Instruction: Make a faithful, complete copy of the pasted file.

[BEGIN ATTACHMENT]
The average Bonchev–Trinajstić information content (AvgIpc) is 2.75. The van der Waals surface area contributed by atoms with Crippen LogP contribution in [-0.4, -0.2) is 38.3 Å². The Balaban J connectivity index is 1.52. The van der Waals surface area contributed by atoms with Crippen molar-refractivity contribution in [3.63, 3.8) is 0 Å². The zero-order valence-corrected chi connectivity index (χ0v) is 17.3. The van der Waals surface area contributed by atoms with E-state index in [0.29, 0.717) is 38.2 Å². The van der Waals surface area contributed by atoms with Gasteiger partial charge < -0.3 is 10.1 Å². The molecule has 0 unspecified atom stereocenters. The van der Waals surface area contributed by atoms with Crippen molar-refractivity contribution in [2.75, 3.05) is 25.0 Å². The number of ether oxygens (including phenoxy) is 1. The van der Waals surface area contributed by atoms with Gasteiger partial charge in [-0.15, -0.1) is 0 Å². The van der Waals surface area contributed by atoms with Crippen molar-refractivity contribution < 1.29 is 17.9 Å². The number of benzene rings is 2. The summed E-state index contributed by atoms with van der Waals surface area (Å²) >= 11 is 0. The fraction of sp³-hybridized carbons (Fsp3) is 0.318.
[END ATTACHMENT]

The average Bonchev–Trinajstić information content (AvgIpc) is 2.75. The van der Waals surface area contributed by atoms with Crippen LogP contribution in [-0.4, -0.2) is 38.3 Å². The Balaban J connectivity index is 1.52. The van der Waals surface area contributed by atoms with Crippen molar-refractivity contribution in [3.63, 3.8) is 0 Å². The zero-order valence-corrected chi connectivity index (χ0v) is 17.3. The van der Waals surface area contributed by atoms with E-state index in [0.29, 0.717) is 38.2 Å². The van der Waals surface area contributed by atoms with Gasteiger partial charge < -0.3 is 10.1 Å². The molecule has 0 unspecified atom stereocenters. The van der Waals surface area contributed by atoms with Crippen molar-refractivity contribution in [2.75, 3.05) is 25.0 Å². The number of ether oxygens (including phenoxy) is 1. The van der Waals surface area contributed by atoms with Gasteiger partial charge in [-0.15, -0.1) is 0 Å². The van der Waals surface area contributed by atoms with Crippen molar-refractivity contribution < 1.29 is 17.9 Å². The number of benzene rings is 2. The summed E-state index contributed by atoms with van der Waals surface area (Å²) >= 11 is 0. The fraction of sp³-hybridized carbons (Fsp3) is 0.318.